|© Griffin Lindsay|
by Alan Goldsmith
I first discovered the strange, quirky pop music of Umberto, the alter ego of Ann Arbor singer-songwriter Gina Pensiero, about a year ago when I was cruising for free local downloads on the myspace.com music site. I snatched two of Pensiero's tunes, "Yellow Cardigan" and "For a Lad Who Is Glad," and popped both into my iPod. The former is an acoustic nursery-rhyme ode to a favorite piece of clothing and the latter a low-tech punk channeling of Bertolt Brecht, through Pensiero's semi-out-of-tune double-tracked voice. I wasn't sure where Umberto was coming from or who she was, but the snappy, out-there hooks made me want to sing along.
The two free tunes carried me over until I picked up her CD There, a Somewhere Lies a few months ago. With its charming handmade cover and home-burned disc, it was even more out there, a sort of rock-opera concept record about being sad and lonely in the city of London. Its foundation is a voice that, melodic and in dangerously sad minor keys, slips back and forth between speaking and singing, all the while double and triple tracked in jarring harmony. Umberto's vocals lay the groundwork for layers of acoustic guitar, banjo, out-of-tune ukulele, computer-generated keyboards, and other sounds all anchored in a simple pop base.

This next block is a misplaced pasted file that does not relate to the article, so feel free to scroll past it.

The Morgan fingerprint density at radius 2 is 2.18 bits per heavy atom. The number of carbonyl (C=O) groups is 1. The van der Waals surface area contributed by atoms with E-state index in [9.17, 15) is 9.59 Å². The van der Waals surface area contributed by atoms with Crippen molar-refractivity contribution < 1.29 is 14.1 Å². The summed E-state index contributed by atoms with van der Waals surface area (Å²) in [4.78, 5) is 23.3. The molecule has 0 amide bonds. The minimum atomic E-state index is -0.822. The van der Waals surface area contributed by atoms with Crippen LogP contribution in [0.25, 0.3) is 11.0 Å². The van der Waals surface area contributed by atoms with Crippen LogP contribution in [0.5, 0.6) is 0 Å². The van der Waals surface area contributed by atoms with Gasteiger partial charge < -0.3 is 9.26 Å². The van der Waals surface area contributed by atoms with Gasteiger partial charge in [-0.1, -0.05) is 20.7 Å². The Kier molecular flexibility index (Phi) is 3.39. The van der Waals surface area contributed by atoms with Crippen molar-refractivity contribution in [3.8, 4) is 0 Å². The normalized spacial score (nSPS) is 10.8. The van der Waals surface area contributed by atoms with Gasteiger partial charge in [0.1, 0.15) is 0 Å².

But this is hardly pop music. Think of Moe Tucker, the legendary Velvet Underground drummer, or a low-tech, folksy Captain Beefheart, or a rocker who draws on the spirit of Albert Ayler. But Umberto really is doing her own thing, and the more you scratch about to define her roots, the farther away she gets get from you.
The last piece of the puzzle is Pensiero's lyrics. I've been reading a lot of Sylvia Plath lately and even downloaded a few MP3s of the poet reading her work, and at times the same demons that tortured the late author seem to be after Umberto as well. Most of
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